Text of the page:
One of the major weaknesses of the original XBox game has come back in this latest version. Your progress will only be saved at checkpoints, which at times can make the game tedious, because the checkpoints are just far enough apart to cause frustration.

The multiplayer version of this game is far more frantic than the single player incarnation.  Before you're even allowed on-line, a fairly detailed tutorial guides you through the two character types that you can play as while on-line.  While playing, you can assume the role of a spy or a mercenary.  The spy role is played from a third person perspective, and the mercenary is played from the first person perspective.  The spies are equipped with various sneaking equipment, and the mercenaries get the heavy guns and gear.  The object of the game (three game types online) is fairly simple - if you're a mercenary, kill; if you're a spy, sneak (and kill) to get to the objective - like destroy something, or capture something.  The modes of play are similar to capture the flag modes in other online games, but there is a distinctive Splinter Cell feel - 4 players at a time, lots of surprises, detailed strategy, and environments with lots of mood lighting.

Part of the frustration that new players will undoubtedly experience with the on-line portion of Pandora Tomorrow is the sheer amount of "things to do in a split-second" that they have managed to shove onto the controller.  Compounding the frustration is that playing Pandora Tomorrow online involves a lot of strategy.  XBox Live will provide you with one of the most difficult challenges you'll face as a Splinter Cell junkie.  Believe me, people take this game seriously, and they know how to play well.  Prepare to play several matches just to get the hang of the game.  Prepare to spend a few more before you start winning on a consistent basis.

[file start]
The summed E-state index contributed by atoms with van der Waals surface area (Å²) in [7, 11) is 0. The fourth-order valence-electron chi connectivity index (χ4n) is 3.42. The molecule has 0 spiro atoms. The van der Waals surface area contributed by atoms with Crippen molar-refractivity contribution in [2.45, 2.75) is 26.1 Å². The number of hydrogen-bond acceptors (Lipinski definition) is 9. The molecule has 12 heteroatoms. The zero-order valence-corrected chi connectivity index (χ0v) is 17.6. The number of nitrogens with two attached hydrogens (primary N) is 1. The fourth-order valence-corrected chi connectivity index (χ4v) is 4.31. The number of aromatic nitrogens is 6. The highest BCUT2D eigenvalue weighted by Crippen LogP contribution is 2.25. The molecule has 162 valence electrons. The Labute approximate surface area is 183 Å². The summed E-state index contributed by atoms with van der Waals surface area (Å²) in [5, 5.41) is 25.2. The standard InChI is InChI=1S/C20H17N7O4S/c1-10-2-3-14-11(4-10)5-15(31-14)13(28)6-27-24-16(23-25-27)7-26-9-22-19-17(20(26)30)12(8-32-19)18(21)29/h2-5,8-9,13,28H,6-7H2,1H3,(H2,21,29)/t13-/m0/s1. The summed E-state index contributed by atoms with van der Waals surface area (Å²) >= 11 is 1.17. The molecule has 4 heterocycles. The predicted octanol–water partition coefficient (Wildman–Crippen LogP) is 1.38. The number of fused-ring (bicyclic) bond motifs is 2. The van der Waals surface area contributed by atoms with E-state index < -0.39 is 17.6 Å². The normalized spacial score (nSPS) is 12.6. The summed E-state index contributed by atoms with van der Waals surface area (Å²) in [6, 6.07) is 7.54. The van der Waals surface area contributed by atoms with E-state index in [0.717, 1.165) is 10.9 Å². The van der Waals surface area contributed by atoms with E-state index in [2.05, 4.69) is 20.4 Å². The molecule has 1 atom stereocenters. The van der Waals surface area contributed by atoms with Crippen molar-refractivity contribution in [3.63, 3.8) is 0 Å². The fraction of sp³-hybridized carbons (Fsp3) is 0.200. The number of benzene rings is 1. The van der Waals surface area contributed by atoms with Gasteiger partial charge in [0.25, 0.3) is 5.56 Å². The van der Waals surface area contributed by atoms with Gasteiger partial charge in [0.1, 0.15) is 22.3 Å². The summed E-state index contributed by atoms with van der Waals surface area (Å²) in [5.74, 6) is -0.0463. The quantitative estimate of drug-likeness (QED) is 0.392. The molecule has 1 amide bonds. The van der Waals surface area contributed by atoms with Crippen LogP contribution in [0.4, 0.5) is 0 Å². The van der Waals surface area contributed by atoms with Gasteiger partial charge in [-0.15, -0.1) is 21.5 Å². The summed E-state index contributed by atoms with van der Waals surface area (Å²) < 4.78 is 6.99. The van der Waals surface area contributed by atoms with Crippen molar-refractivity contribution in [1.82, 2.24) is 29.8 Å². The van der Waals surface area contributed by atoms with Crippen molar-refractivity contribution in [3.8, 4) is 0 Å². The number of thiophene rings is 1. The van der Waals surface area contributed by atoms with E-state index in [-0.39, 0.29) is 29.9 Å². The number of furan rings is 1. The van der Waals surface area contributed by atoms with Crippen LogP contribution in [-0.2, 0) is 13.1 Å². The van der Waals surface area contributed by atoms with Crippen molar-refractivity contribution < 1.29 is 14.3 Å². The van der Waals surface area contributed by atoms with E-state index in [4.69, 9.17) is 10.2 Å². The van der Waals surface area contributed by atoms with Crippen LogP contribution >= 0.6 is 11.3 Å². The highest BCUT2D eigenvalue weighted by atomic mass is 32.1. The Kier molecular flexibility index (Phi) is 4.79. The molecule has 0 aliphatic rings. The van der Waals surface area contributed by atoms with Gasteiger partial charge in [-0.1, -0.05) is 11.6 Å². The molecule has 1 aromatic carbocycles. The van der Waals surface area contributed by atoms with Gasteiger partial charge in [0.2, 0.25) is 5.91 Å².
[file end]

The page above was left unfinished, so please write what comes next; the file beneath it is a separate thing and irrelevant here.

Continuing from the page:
The online Pandora Tomorrow is not only stunning in its graphical quality and demanding in its learning curve, it's twisted in its ingenuity.  Players will be drawn back into the game repeatedly for what is essentially a game of capture the flag(s).  The ingenious twist is the element of "hide and go seek" - the mercenaries are ALMOST well enough equipped to find the spies, and the spies are ALMOST stealthy enough to pass by undetected.

Will Pandora Tomorrow look nearly as "tight" in six months?   Probably not - the single player experience, while great, doesn't do anything new.  The multiplayer portion, being deep and complex, will likely be the most enjoyable feature of the game as time passes.  There will be comparisons to the latest Metal Gear Solid (Snake Eater) game, and at this point it's unclear whether or not this game will continue to shine in that new light.  Pandora Tomorrow does everything right - but it does not break any new ground, which is its shortcoming given its competition (or soon to be competition). 

All told, Pandora Tomorrow is a pleasant enough experience to go out and pay retail price for the game (which is exactly what I did).  It's got enough kick in the online portion of the game to keep it alive for quite some time, and I truly enjoyed what UBI Soft brought to the table with the single player portion of the game.  It is currently my favorite game, but I'm patiently waiting for the next earth-shattering experience.  I give Pandora Tomorrow a 9/10.